In this respect, there are two takeaways from the PLFS data.

First, wages for the self-employed segment, male and female, are majorly driven by the rural areas (80% weight). As rural self-employment accounts for the disguised unemployment clustered under (a) helper in the household enterprise, (b) own account worker, and (c) employer, a significant portion of wage data represent imputed values based on activities they do; they do not represent actual cash wages.

Second, with respect to self-employed women, the weight of wages from rural (lower paying vs urban) has seen a remarkable rise from 72% in September 2018 to 84% in June 2023; the contribution of higher paying urban wages has declined. As a result, the 4-year CAGR for self-employed females was a meagre 3.5% (INR 5636/month).

Since the pre-pandemic levels, wages for self-employed females have remained stagnant (growing 0.6% pa) and the relative female self-employment wage is 64% lower than males. As a corollary, real female wages (net of inflation) have fallen by 5.4% pa since pre-Covid.

Besides this, the regular salary/wage growth for rural females (7.8% 4-year CAGR, 1.8% in real terms) was higher than for males (5.7% CAGR) reflecting the narrowing female-male gap in regular wages. However, the proportion of regular wage earners among females has declined in rural areas (8%, -0.1pp) and risen in urban areas (50.8%, +0.5pp).

Monthly income for female casual workers has grown by 10% on four-year CAGR, with a higher pace in rural at 10.2%. But this has been largely a pre-covid phenomenon. The average income growth since 2QFY22 has been just 1.4%. In 2022-23, the proportion of females in casual work has declined to 21% (-3.1pp YoY). Hence, the real income from casual work has also contracted over the past seven quarters.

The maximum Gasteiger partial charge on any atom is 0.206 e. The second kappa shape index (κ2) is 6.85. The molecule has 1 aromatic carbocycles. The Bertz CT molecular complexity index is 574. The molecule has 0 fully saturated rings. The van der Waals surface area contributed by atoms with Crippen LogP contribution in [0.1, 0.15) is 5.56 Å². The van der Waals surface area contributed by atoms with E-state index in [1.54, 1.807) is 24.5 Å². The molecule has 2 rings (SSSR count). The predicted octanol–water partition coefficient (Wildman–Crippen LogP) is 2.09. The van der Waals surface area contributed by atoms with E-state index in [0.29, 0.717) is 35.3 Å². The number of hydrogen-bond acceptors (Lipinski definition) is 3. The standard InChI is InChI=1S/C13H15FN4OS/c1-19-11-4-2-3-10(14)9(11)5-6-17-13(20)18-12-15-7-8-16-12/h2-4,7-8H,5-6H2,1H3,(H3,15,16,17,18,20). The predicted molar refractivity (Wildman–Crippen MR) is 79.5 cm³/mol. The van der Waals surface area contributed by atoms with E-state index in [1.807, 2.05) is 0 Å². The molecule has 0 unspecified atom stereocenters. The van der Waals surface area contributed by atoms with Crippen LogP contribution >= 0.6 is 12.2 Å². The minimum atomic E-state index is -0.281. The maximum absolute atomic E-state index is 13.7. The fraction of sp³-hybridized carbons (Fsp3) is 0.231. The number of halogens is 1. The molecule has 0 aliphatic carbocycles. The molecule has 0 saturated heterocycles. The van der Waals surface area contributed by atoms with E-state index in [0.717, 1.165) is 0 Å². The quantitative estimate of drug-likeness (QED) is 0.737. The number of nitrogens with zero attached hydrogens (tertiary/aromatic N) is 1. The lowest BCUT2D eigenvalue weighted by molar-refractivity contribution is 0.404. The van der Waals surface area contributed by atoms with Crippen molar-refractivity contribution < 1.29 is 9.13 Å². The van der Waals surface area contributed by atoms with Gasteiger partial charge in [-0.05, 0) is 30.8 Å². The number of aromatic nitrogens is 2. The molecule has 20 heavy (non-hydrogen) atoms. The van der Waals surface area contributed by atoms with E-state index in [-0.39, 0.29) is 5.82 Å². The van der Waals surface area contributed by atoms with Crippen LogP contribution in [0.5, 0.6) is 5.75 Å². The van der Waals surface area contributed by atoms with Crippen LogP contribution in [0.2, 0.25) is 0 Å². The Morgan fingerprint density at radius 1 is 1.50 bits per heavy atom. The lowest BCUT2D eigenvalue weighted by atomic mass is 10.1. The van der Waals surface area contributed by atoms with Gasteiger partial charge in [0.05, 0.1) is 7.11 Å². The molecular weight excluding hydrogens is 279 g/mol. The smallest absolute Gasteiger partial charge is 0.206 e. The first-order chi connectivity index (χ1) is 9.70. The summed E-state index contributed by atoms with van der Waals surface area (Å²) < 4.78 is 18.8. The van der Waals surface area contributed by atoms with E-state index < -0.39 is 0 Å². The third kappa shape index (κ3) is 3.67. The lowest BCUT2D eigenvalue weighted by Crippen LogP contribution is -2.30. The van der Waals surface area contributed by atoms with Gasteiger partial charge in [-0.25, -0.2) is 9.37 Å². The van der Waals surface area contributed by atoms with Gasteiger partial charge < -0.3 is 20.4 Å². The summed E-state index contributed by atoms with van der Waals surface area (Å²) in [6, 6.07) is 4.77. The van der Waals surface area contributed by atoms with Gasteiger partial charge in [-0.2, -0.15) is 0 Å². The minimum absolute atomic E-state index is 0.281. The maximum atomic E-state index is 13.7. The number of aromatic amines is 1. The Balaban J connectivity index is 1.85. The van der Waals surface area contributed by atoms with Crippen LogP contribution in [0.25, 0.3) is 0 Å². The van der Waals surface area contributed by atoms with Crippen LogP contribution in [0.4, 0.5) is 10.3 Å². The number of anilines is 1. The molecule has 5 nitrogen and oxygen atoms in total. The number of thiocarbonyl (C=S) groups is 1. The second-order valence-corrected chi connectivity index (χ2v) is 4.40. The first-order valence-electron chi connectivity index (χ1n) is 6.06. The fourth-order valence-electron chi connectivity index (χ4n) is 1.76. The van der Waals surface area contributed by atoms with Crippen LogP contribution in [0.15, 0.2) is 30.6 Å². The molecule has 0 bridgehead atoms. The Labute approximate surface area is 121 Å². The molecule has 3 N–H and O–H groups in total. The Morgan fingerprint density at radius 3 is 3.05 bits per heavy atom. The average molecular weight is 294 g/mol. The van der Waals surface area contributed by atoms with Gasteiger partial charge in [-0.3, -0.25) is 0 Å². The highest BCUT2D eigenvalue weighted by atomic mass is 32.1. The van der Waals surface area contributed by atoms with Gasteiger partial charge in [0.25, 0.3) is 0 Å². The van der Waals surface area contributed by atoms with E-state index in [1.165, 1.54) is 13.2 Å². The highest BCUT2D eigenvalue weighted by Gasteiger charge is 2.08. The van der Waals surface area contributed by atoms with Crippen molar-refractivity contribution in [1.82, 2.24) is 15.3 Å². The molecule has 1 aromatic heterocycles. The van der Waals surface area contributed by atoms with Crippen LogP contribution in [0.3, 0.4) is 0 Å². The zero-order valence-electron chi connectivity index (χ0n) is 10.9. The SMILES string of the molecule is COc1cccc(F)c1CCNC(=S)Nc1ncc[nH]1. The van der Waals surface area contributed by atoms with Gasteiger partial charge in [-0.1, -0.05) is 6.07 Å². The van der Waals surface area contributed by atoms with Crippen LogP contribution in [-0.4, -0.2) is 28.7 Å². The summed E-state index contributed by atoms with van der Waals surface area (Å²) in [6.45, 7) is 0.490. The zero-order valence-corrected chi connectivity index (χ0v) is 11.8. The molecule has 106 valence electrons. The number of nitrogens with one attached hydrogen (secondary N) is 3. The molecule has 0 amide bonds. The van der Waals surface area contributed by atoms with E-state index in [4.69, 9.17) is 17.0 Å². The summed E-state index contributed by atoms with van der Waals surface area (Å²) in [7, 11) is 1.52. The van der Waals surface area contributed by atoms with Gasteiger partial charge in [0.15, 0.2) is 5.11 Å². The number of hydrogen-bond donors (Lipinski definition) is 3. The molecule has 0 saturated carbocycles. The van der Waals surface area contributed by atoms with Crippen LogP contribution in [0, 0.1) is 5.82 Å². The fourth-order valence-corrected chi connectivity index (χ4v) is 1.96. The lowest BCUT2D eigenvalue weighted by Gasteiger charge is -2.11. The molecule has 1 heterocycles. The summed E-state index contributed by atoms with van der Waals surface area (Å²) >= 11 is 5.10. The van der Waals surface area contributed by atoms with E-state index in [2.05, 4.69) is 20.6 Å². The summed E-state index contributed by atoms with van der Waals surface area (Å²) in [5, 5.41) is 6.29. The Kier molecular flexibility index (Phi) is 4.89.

Declines in real income per worker amid the rise in dependency have led to a forced increase in women’s participation in the workforce even though at lower earnings. Stretched per capita incomes can have structural implications through the impact on investment in education and health, thereby impairing labour productivity and future earnings capability.

All put together, with changes in the work status of females, predominated by the rise in agri sectors and incomes mainly from self-employment, the rising contribution of females in the labour market epitomises a stressed livelihood rather than a bountiful situation. At a broader level, this trend mirrors an important dimension of the rising ruralisation phenomenon of the declining proportion of employment in the urban industrial and services sectors translating into rising dependence on rural sectors.

Exhibit 1: Female earnings from self-employment have stagnated (0.6% CAGR over pre-covid)

(Source: PLFS annual reports, Systematix Research)

Dhananjay Sinha is co-head of Equities and head of research of Strategy and Economics at Systematix Group.